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JMillar

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  1. I'm sorry but with all respect to a fellow boy from Bridge, Andy Hayler - NO NO NO and NO again. Notority for Eating in 3* Michelin restaurants, yes. A blogger yes, a critic hmmm I'll hold my tongue. Put it this way the sooner they pull him from master chef pro the better. Just a touch pompous in my view. If they need a blogger get doshermanos on instead I say. By way of background a year or so back I ate at Nathan Outlaw the same evening as Mr Hayler and he panned a Crab risotto with orange, or should I say by his own admission "was not convinced by" Whilst I concede food is subjective thing he was just plain wrong on that one. Marina hmmm again much loved I know but I share the Koffmann feeling upstream Anyone who hates AA Gill (and there are many) should read Table Talk for the review of the rainforest cafe alone - It made me look at his reviews in a different light and I can ignore his welsh hating for the quality of his writing even if his loves lean a little towards the Corbin and King establishments and their type. I'm not sure if Tracey Macleod has been mentioned ? I think she is underrated by many but again her views are pretty on the money. As an aside I enjoyed the minor Twitter spat with Gauthier (he not her)Gauthier Spat Nice come back I'd say And finally for Jay yep without trying to sound sycophantic he is usually pretty spot on even if he does have a strong bias for all things porcine and Szechuan - not a criticism I hasten to add. He was the first critic I started to follow regularly so there is that but I am appreciative mostly perhaps for a throwaway comment he once made about stealing a Calvin Trillin quote. This in turn introduced me to Calvin Trillin's writing - I would like to think I'd have stumbled across "An attempt to compile a brief history of the buffalo chicken wing" Calvin Trillin Buffalo Chicken Wing eventually .... but what if...and for that Jay many thanks
  2. Mr Rayner speaks http://www.guardian.co.uk/lifeandstyle/wordofmouth/2011/jan/18/michelin-guide-restaurants
  3. for my money I'd try one of the Hix places or Hereford road you'll be surprised you might get a table even at this stage I'd leave Les Deux Salons bed in in any event not firing on all cylinders just yet.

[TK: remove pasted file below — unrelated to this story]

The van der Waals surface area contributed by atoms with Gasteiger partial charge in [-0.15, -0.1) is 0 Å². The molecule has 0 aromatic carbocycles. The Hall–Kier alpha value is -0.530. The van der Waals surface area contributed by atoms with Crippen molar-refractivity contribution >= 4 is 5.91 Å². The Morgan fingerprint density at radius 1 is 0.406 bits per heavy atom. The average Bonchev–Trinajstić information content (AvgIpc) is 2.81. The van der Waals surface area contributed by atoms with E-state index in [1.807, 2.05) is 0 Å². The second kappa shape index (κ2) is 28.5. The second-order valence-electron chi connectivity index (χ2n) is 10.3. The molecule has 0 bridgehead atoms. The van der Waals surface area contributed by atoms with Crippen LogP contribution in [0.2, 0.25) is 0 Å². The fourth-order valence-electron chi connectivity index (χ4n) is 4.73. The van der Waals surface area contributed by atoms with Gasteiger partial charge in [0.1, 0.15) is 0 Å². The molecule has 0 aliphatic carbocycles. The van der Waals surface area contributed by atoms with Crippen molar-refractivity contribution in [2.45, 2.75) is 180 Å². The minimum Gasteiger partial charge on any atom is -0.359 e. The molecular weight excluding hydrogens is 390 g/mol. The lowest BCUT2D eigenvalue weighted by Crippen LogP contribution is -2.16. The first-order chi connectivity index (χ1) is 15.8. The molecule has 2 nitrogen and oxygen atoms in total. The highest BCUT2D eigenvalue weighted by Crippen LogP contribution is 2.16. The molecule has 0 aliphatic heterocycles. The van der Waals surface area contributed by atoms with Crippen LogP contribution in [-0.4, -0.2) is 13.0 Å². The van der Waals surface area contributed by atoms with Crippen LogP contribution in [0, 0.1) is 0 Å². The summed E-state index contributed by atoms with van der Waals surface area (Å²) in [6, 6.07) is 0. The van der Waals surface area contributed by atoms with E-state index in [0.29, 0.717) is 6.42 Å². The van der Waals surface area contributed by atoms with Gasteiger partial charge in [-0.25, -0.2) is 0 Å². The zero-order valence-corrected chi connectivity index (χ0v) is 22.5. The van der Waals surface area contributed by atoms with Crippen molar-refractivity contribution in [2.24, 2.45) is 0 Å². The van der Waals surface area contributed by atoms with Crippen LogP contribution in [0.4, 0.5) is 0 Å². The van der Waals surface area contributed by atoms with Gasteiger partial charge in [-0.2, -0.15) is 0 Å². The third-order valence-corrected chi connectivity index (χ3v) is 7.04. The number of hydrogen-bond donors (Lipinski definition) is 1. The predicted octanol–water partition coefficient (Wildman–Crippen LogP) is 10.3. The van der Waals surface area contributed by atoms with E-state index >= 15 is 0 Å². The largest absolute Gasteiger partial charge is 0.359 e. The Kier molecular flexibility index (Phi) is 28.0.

4. Dining room - nice looks the part but nothing spectacular - also far too bright in my opinion. Some may also feel its a bit loud? It doesn't feel as French as Galvin for example. When we were there we saw Anthony Demetre perhaps as you’d expect in its opening weeks and the quality of the food is being clearly given a good steer. Dishes - Slow cooked ox cheeks, parsnip purée served in a shallow Staub sauté dish – all very nice. The cooking excellent and the beef was meltingly tender. A rather mean portion of parsnip puree and some carrots languished in the jus. My issue with the dish was how it was served. After being presented with the said staub you then have to decant the whole meal including a the said parsnip puree into a wide bistro bowl not nearly as easy as that sounds- in the end the whole just feels clumsy and overthought. Just plate the thing up in the kitchen or do it tableside but do away with all this fuss. Perhaps more importantly the tables aren’t big enough for all these dishes. Sides – Gratin Dauphinois – I have eaten these with great please in Arbutus yet by comparison these are a shadow of their illustrious brothers here. A mini frying pan portion about 10mm deep at best and at £3.50 you might well feel a touch fleeced. They have put a lot of guff in the media round their burger and its well cooked but it lack a bit of soul. Its nothing special distinctly average am afraid. That said I will be interested to hear reports about the ‘Josper charcoal Grill’ once that is up and running. (the menu was limited in the 1st week) That may change things. Menu meant to be French brasserie – ok so you have the Andouillette de Troyes AAAAA, and I fully expect Mr Rayner to wax lyrical over that in the coming weeks but there are some obvious classics missing. Cornish plaice stuffed with shrimps and kaffir lime doesn't feel "French brasserie" the dish was perfectly cooked and elegant yet some might find the Lime too overpowering and it feels a step too far away from the brasserie. It would be more suited to Wild honey or Arbutus a Skate au beurre noir? or a sole meunière instead perhaps ? Wine – a decent enough list and follows the successful formula of carafe’s or bottles. That said nothing mind blowing and a Rioja, Capitoso Bodegas Altanza, was thin and distinctly average. There are better out there. Desserts were good floating islands, rum baba, Paris Brest with praline cream all tick the right boxes. The soft serve Ice cream seemed a little off piste but pleasant enough. We also walked past a rather fine looking cheese selection (Mont d’or, Roquefort a Valancay) not cheap but maybe you are paying for quality. Price - the restaurants in the group pride themselves on good value and you could in theory do a lunch here with wine for less than £35 a head however I'd say a typical spend is more in the £40 a head bracket. Once the critics get their teeth into this I expect mixed reviews.